Friday, June 11, 2010

Get Ready For Some Canning!

Last year Matt & I really embraced canning.
#219 - Our Stash
This is just a portion of the 200 or so cans of jam, relish, salsa tomatoes, pickles & such we put away last year. It has been so wonderful to have all these items on hand that plus we know exactly what went into them. Do you know how hard it is to find jam without HFC in it?! And we've all been reading about the danger of eating tomatoes in metal cans, I haven't had to buy one can of tomatoes since last summer & have plenty to last until we can this year's batch.
Canned Goods with Labels
We also had fun with making labels for our jars to turn them into pretty gifts.

So many of you have commented to me that you'd love to do some canning but are intimidated by the process. Well, I'm here to tell you if I can do it so can you! We only do hot water bath canning (pressure cookers still scare me) which is really as easy as boiling water & making sure to keep things hot & clean. Hot water canning is good for jams, jellies, pickles, salsas, relishes, salsas, sauces & condiments that have some acid content to them. This is not the method for canning things like your fresh beans from the garden, that is where the pressure cooker comes in.

The initial investment for supplies is really not that much. I thought today I'd give you a little guide to the equipment you need & what we use plus some other tips.
The biggest piece of equipment you need is a large pot to boil the jars in. We use this Granite Ware 21-1/2-Quart Steel/Porcelain Canner. It's under $20 on Amazon & comes with a jar rack. Ok, we've never used the rack because it only works with the really large jars & we mainly use the 8-ounce jars. I like this big pot because I can usually fit a whole batch of jam in it instead of having to process multiple batches. I've also used my regular dutch oven for small batches & 4-ounce jars, just make sure it's tall enough so you can have water 1-inch above the top of the jars.



This Jar Liftercosts about $5 & makes it so easy to lift jars from the boiling water. It gives you a surprisingly firm grasp. I've heard of people using silicone gloves to pull out the jars but I prefer to keep my hands out of boiling water even in gloves, I've had water get in my dish glove cuffs too many times.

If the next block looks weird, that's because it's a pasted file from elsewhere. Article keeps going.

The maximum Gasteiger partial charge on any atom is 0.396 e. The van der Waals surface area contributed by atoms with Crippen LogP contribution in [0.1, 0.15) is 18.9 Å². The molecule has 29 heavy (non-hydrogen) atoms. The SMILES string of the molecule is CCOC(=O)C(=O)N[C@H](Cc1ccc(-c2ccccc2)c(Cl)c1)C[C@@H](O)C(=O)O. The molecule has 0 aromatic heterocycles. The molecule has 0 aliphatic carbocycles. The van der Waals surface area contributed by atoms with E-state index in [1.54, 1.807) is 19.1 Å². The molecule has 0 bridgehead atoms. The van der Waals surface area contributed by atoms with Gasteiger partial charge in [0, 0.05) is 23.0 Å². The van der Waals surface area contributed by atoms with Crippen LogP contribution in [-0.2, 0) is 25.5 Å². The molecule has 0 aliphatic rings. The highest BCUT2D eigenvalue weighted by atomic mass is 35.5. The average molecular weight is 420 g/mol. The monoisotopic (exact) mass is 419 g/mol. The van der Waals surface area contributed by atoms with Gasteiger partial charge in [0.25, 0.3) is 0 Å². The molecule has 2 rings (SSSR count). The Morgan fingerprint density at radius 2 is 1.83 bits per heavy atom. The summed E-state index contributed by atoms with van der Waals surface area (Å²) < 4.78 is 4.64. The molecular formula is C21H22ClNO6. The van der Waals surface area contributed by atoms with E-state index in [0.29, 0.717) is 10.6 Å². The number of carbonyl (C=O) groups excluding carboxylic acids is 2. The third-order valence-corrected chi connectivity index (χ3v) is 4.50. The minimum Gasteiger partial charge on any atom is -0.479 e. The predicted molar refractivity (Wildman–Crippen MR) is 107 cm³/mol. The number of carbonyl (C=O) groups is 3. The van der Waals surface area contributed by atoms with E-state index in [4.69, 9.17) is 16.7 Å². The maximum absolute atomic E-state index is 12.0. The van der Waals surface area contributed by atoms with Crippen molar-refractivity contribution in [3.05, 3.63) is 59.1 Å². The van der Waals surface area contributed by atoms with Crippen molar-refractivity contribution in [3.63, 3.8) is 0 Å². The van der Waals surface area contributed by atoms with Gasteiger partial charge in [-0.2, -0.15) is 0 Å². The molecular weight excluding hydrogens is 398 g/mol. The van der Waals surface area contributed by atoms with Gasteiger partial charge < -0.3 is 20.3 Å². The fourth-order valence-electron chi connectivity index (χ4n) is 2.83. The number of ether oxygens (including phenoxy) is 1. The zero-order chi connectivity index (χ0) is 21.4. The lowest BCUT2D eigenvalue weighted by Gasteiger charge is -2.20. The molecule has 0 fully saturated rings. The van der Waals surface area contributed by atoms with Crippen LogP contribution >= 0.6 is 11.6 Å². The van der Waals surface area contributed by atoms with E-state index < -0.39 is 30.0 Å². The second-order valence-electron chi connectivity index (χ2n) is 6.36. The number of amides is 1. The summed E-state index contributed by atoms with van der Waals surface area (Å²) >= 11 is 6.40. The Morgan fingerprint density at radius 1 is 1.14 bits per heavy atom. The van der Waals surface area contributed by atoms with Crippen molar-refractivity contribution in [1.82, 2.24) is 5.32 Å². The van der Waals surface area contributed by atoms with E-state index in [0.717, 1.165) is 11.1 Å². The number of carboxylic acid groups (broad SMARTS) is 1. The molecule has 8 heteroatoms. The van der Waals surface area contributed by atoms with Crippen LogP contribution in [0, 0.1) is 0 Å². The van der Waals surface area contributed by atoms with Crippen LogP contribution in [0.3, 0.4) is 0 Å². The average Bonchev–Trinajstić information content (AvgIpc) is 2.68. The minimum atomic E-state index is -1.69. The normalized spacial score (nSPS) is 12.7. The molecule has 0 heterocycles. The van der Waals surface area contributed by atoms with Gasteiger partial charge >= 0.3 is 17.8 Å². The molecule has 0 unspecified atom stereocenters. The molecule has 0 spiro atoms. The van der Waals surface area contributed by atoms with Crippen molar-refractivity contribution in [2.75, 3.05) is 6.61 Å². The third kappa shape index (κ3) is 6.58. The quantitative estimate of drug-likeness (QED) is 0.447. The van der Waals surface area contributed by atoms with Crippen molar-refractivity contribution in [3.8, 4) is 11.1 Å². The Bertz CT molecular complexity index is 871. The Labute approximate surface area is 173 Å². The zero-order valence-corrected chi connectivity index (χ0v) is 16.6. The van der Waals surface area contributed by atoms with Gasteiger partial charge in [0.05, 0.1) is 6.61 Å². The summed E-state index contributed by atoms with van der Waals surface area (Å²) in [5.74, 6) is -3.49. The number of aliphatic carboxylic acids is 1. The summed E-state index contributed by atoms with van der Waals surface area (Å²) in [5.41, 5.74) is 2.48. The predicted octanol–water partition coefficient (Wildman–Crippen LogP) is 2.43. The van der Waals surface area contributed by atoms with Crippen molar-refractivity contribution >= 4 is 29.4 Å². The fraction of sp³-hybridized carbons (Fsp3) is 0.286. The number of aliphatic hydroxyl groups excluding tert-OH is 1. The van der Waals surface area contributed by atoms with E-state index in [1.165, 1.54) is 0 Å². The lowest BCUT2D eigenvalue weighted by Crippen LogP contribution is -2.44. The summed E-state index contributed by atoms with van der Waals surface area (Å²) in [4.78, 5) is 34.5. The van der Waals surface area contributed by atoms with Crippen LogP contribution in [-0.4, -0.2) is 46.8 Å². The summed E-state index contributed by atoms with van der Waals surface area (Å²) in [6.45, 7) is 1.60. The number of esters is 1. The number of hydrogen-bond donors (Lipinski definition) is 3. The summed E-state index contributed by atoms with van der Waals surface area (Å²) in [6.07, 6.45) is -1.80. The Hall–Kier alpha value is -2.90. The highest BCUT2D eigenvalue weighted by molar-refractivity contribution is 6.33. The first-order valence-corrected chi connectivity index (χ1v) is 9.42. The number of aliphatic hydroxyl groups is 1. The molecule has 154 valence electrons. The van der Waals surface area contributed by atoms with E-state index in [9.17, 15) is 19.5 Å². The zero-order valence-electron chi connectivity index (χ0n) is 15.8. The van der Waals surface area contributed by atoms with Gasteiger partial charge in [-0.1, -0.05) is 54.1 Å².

A Magnetic Lid Lifter makes getting the lids of the jars out of the water super easy too. I used to use tongs but found it hard to get a grip on a single lid. I actually bought a little magnetic tool like this for a couple bucks at the hardware store, there they say it is for picking up loose screws & such.







A Canning Funnelmakes it easy & keeps things cleaner when you are spooning your preserves into your cans. The size of the neck is made to exactly fit the opening on the canning jars. This will run you about $5 - $6.








Of course, you also need canning jars, lids & neckbands. We use the jars in 3 sizes. The 1/2 pint size is the one we use the most, its your jam jar size. We use it for jams, relishes, salsas & pickles peppers. The 4-ounce jars we use for things like mustard, pepper jelly & port wine jelly. The largest jar we use is the pint size which is good for tomatoes & pickles (I also like to store my dried beans in this size jar). The jars & neckbands are reusable year to year. You do need to buy need lids as they are not reusable but are quite cheap.


The rest of the items needed you probably already have around the kitchen; a cooling rack, dish towels, a ladle & a strainer. Sure there are other things you can get like special tools to measure the headspace (yeah, I can eye 1/4-inch, thank you) or to get the air bubbles out (I just use a clean knife or spoon) but really, the items above are what we've found we truly use. I've given Amazon links to everything but we picked most of ours at the local Ace Hardware. We've also noticed Target has started to carry some canning supplies as well as most larger grocery stores.

Finally, I'd like to suggest books about preserving....
If you only get one book get theBall Complete Book of Home Preservation. Really it's our canning bible & seems to have recipes for everything as well as lots of step-by-step instructions & tips.